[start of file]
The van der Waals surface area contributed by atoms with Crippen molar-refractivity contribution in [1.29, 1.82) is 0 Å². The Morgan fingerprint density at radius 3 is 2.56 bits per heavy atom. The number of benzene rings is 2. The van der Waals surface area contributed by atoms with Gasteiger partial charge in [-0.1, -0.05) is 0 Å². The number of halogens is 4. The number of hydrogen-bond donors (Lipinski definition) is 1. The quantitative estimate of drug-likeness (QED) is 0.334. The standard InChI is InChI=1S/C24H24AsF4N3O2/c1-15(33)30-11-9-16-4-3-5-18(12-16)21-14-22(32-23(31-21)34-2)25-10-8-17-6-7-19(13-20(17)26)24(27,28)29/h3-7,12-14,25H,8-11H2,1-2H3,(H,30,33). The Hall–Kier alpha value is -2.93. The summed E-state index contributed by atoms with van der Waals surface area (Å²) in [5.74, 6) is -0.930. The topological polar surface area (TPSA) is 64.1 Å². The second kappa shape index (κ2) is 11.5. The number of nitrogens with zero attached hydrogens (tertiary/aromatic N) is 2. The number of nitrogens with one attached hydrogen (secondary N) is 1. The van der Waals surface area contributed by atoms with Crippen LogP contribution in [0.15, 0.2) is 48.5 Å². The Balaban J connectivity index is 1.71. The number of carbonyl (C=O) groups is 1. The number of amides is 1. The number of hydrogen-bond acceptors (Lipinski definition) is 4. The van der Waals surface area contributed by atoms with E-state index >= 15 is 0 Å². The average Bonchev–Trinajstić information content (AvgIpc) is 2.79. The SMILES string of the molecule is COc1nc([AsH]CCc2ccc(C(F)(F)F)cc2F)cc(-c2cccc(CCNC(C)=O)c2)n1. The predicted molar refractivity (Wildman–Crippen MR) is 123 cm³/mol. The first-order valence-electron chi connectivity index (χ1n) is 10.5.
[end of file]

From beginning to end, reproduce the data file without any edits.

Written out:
The van der Waals surface area contributed by atoms with Crippen molar-refractivity contribution in [1.29, 1.82) is 0 Å². The Morgan fingerprint density at radius 3 is 2.56 bits per heavy atom. The number of benzene rings is 2. The van der Waals surface area contributed by atoms with Gasteiger partial charge in [-0.1, -0.05) is 0 Å². The number of halogens is 4. The number of hydrogen-bond donors (Lipinski definition) is 1. The quantitative estimate of drug-likeness (QED) is 0.334. The standard InChI is InChI=1S/C24H24AsF4N3O2/c1-15(33)30-11-9-16-4-3-5-18(12-16)21-14-22(32-23(31-21)34-2)25-10-8-17-6-7-19(13-20(17)26)24(27,28)29/h3-7,12-14,25H,8-11H2,1-2H3,(H,30,33). The Hall–Kier alpha value is -2.93. The summed E-state index contributed by atoms with van der Waals surface area (Å²) in [5.74, 6) is -0.930. The topological polar surface area (TPSA) is 64.1 Å². The second kappa shape index (κ2) is 11.5. The number of nitrogens with zero attached hydrogens (tertiary/aromatic N) is 2. The number of nitrogens with one attached hydrogen (secondary N) is 1. The van der Waals surface area contributed by atoms with Crippen LogP contribution in [0.15, 0.2) is 48.5 Å². The Balaban J connectivity index is 1.71. The number of carbonyl (C=O) groups is 1. The number of amides is 1. The number of hydrogen-bond acceptors (Lipinski definition) is 4. The van der Waals surface area contributed by atoms with E-state index >= 15 is 0 Å². The average Bonchev–Trinajstić information content (AvgIpc) is 2.79. The SMILES string of the molecule is COc1nc([AsH]CCc2ccc(C(F)(F)F)cc2F)cc(-c2cccc(CCNC(C)=O)c2)n1. The predicted molar refractivity (Wildman–Crippen MR) is 123 cm³/mol. The first-order valence-electron chi connectivity index (χ1n) is 10.5.